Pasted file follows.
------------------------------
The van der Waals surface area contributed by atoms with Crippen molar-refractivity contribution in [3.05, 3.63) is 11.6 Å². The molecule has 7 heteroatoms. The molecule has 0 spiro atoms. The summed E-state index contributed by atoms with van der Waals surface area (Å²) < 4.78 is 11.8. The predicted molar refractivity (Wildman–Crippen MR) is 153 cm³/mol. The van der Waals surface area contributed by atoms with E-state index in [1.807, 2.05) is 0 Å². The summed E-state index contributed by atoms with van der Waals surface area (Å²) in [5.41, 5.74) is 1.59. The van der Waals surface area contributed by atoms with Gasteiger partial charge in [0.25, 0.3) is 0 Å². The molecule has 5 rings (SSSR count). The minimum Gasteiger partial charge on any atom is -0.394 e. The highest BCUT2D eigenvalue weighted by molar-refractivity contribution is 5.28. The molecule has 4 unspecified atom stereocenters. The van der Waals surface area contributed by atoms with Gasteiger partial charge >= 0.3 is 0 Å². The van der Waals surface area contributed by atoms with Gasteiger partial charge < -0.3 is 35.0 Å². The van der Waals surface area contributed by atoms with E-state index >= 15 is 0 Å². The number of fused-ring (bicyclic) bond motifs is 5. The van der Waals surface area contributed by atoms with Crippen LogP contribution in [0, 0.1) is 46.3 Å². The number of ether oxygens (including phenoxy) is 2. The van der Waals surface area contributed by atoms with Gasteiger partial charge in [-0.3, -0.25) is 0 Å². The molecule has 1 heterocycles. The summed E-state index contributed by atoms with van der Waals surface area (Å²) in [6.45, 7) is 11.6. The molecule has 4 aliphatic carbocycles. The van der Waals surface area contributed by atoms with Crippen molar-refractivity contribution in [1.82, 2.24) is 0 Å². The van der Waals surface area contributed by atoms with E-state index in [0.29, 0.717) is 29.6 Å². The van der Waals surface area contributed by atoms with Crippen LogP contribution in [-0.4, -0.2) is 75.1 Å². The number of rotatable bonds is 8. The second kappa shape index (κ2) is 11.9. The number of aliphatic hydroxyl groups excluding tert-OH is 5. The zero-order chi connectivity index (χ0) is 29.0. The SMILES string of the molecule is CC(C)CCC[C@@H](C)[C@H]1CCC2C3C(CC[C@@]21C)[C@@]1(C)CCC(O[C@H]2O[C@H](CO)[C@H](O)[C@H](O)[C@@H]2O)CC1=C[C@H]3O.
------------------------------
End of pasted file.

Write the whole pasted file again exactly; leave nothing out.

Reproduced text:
The van der Waals surface area contributed by atoms with Crippen molar-refractivity contribution in [3.05, 3.63) is 11.6 Å². The molecule has 7 heteroatoms. The molecule has 0 spiro atoms. The summed E-state index contributed by atoms with van der Waals surface area (Å²) < 4.78 is 11.8. The predicted molar refractivity (Wildman–Crippen MR) is 153 cm³/mol. The van der Waals surface area contributed by atoms with E-state index in [1.807, 2.05) is 0 Å². The summed E-state index contributed by atoms with van der Waals surface area (Å²) in [5.41, 5.74) is 1.59. The van der Waals surface area contributed by atoms with Gasteiger partial charge in [0.25, 0.3) is 0 Å². The molecule has 5 rings (SSSR count). The minimum Gasteiger partial charge on any atom is -0.394 e. The highest BCUT2D eigenvalue weighted by molar-refractivity contribution is 5.28. The molecule has 4 unspecified atom stereocenters. The van der Waals surface area contributed by atoms with Gasteiger partial charge >= 0.3 is 0 Å². The van der Waals surface area contributed by atoms with Gasteiger partial charge < -0.3 is 35.0 Å². The van der Waals surface area contributed by atoms with E-state index >= 15 is 0 Å². The number of fused-ring (bicyclic) bond motifs is 5. The van der Waals surface area contributed by atoms with Crippen LogP contribution in [0, 0.1) is 46.3 Å². The number of ether oxygens (including phenoxy) is 2. The van der Waals surface area contributed by atoms with Gasteiger partial charge in [-0.3, -0.25) is 0 Å². The molecule has 1 heterocycles. The summed E-state index contributed by atoms with van der Waals surface area (Å²) in [6.45, 7) is 11.6. The molecule has 4 aliphatic carbocycles. The van der Waals surface area contributed by atoms with Crippen molar-refractivity contribution in [1.82, 2.24) is 0 Å². The van der Waals surface area contributed by atoms with E-state index in [0.29, 0.717) is 29.6 Å². The van der Waals surface area contributed by atoms with Crippen LogP contribution in [-0.4, -0.2) is 75.1 Å². The number of rotatable bonds is 8. The second kappa shape index (κ2) is 11.9. The number of aliphatic hydroxyl groups excluding tert-OH is 5. The zero-order chi connectivity index (χ0) is 29.0. The SMILES string of the molecule is CC(C)CCC[C@@H](C)[C@H]1CCC2C3C(CC[C@@]21C)[C@@]1(C)CCC(O[C@H]2O[C@H](CO)[C@H](O)[C@H](O)[C@@H]2O)CC1=C[C@H]3O.